The Model Book of Natural History; Comprising Descriptions of Mammals, Birds, Reptiles, Batrachians and Fishes. for Popular Use

The Model Book of Natural History; Comprising Descriptions of Mammals, Birds, Reptiles, Batrachians and Fishes. for Popular Use

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This historic book may have numerous typos and missing text. Purchasers can usually download a free scanned copy of the original book (without typos) from the publisher. Not indexed. Not illustrated. 1887 edition. Excerpt: ... squids.." " The frigate-bird, " says Bennett, whom we just quoted, "is.... often seen frequenting the Austral and other tropical islands. It somewhat resembles the cormorant in its general appearance; it is also known by the name of sea-hawk, ... and from its external form and anatomical structure forms a connecting link between the predaceous terrestrial genera and the equally rapacious sea-fowl. In its mode of progression it closely resembles the former.... From the formation of their feet they are incapable of alighting and resting upon the surface of the water, and as they are seen at great distances from the land they must possess an immense power of wing to enable them to sustain such prolonged exertion without repose." While adepts at catching flying-fish, the frigate-birds do not depend upon them as food, but have the trick of robbing gannets as they are returning to their nests, with their stomachs and even their throats full of fish. The frigate-birds dive down upon them, and command them, if not to stand, at least to deliver, and when this is done the vomited mass is caught up by the robber. This is not always a successful dodge, however, and the attacked and attacking party both find themselves in the water instead of above it; a predicament that matters _..-little to the gannet, but 1, ., ..m. is serious, as we have seen, to the frigate-bird. We now come to consider the well-known pelicans, which have, wherever found, attracted a great deal of attention. Primarily, it may be. said, that they are utterly devoid of beauty, have an ungraceful, wrinkled bag the whole length of their under jaw or bill, and grunt as unattractively as many birds sing sweetly. There are about ten species, of which two are...show more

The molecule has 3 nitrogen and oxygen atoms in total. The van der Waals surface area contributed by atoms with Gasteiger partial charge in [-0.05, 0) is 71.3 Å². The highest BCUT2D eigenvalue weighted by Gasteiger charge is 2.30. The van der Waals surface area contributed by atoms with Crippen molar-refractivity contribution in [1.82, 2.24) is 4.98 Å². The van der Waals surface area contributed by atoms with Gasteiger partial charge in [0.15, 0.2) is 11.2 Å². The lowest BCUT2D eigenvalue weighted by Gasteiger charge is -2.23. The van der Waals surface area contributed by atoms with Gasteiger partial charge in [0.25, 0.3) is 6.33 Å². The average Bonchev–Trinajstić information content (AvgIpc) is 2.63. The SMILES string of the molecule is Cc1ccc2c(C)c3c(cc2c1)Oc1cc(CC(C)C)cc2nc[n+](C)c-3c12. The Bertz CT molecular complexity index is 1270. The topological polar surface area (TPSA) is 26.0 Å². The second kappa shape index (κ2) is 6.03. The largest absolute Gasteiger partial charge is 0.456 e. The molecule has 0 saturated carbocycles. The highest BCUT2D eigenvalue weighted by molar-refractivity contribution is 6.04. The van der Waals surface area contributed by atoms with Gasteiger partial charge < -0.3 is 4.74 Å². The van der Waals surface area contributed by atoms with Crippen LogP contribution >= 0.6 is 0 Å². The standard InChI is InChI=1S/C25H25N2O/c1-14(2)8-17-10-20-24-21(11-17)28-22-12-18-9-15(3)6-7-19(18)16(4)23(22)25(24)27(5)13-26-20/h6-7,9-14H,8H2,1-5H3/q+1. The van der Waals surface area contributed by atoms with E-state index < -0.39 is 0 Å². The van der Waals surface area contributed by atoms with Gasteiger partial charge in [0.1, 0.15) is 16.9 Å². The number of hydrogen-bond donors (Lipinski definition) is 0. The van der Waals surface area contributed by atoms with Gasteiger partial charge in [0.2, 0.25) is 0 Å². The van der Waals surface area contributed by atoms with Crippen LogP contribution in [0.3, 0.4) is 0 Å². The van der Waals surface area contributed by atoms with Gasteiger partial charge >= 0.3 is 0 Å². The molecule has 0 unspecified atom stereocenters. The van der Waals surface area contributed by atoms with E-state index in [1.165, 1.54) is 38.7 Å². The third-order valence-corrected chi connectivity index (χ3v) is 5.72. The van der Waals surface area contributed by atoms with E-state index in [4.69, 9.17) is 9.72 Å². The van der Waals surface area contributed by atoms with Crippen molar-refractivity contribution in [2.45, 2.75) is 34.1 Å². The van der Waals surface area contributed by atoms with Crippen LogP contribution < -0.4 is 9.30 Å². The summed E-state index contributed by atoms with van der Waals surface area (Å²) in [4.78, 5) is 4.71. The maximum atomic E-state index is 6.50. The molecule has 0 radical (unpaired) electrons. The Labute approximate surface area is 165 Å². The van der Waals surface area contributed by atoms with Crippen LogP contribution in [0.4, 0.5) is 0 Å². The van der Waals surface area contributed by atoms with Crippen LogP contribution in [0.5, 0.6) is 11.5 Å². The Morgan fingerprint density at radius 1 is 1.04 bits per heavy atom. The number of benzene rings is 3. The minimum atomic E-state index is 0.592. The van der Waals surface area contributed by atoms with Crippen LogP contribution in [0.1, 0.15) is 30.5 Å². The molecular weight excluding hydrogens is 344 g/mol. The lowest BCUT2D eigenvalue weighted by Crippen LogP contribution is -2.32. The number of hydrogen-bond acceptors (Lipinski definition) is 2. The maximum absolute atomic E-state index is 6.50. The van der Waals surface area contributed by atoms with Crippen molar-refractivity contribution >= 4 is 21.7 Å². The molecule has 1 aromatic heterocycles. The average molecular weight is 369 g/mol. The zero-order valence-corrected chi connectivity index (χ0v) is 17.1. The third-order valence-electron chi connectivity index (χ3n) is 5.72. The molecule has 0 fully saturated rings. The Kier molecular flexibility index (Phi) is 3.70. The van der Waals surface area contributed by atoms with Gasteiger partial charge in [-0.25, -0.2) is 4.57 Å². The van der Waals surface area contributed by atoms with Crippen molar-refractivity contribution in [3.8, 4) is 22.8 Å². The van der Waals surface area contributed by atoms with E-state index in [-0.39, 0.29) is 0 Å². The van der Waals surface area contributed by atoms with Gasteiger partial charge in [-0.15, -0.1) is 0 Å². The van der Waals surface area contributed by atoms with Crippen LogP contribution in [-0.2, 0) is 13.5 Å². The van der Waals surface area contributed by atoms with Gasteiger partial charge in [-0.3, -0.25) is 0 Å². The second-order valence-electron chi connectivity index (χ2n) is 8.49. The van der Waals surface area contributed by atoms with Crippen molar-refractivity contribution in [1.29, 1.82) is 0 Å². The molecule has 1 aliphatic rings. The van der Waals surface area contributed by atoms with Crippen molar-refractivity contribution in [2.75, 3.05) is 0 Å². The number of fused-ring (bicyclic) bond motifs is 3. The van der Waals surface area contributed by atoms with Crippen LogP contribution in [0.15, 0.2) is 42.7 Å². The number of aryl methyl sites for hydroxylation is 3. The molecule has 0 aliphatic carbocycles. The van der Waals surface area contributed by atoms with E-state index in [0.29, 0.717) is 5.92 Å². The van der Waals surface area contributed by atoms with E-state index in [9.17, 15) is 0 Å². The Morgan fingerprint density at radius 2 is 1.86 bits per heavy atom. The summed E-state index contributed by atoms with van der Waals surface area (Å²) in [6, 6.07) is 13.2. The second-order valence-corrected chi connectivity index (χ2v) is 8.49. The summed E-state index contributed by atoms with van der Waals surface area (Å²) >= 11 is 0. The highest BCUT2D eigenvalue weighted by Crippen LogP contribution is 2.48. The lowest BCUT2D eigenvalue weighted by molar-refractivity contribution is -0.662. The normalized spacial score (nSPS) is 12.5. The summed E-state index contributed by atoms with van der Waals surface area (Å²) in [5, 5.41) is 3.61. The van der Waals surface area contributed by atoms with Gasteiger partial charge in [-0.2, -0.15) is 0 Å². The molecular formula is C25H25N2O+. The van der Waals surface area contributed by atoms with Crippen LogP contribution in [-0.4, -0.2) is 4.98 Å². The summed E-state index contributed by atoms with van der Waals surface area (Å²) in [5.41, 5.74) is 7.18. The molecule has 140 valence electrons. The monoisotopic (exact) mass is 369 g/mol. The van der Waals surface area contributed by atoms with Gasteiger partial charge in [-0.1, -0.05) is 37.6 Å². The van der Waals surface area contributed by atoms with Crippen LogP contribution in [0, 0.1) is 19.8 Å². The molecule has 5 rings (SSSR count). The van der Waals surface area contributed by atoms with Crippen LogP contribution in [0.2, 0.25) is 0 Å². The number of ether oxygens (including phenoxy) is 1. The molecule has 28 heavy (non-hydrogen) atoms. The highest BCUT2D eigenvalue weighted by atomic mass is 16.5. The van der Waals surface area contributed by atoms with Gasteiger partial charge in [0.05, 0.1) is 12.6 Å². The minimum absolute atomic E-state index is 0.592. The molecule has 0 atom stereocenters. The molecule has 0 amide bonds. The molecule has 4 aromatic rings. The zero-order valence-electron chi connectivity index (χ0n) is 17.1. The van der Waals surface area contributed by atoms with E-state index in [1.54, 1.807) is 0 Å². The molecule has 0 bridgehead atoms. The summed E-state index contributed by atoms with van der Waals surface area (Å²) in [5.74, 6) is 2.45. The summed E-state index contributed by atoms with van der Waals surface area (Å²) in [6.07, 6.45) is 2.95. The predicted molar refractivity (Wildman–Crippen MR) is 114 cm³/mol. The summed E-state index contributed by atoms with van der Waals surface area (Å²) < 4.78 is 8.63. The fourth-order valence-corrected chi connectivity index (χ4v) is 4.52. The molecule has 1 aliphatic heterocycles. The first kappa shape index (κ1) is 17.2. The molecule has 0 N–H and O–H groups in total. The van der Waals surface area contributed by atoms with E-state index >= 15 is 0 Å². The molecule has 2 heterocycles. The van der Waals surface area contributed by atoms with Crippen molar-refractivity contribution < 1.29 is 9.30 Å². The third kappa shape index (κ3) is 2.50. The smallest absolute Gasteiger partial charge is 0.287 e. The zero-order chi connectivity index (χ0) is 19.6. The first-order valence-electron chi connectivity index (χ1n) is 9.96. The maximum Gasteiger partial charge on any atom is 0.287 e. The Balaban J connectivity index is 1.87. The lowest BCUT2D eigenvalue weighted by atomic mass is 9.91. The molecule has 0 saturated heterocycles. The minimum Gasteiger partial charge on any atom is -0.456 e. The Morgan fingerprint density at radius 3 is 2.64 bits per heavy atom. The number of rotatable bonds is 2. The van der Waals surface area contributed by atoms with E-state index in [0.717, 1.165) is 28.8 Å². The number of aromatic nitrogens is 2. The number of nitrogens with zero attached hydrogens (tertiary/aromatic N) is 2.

Product details

  • Paperback | 146 pages
  • 189 x 246 x 8mm | 272g
  • Rarebooksclub.com
  • United States
  • English
  • black & white illustrations
  • 1236908236
  • 9781236908230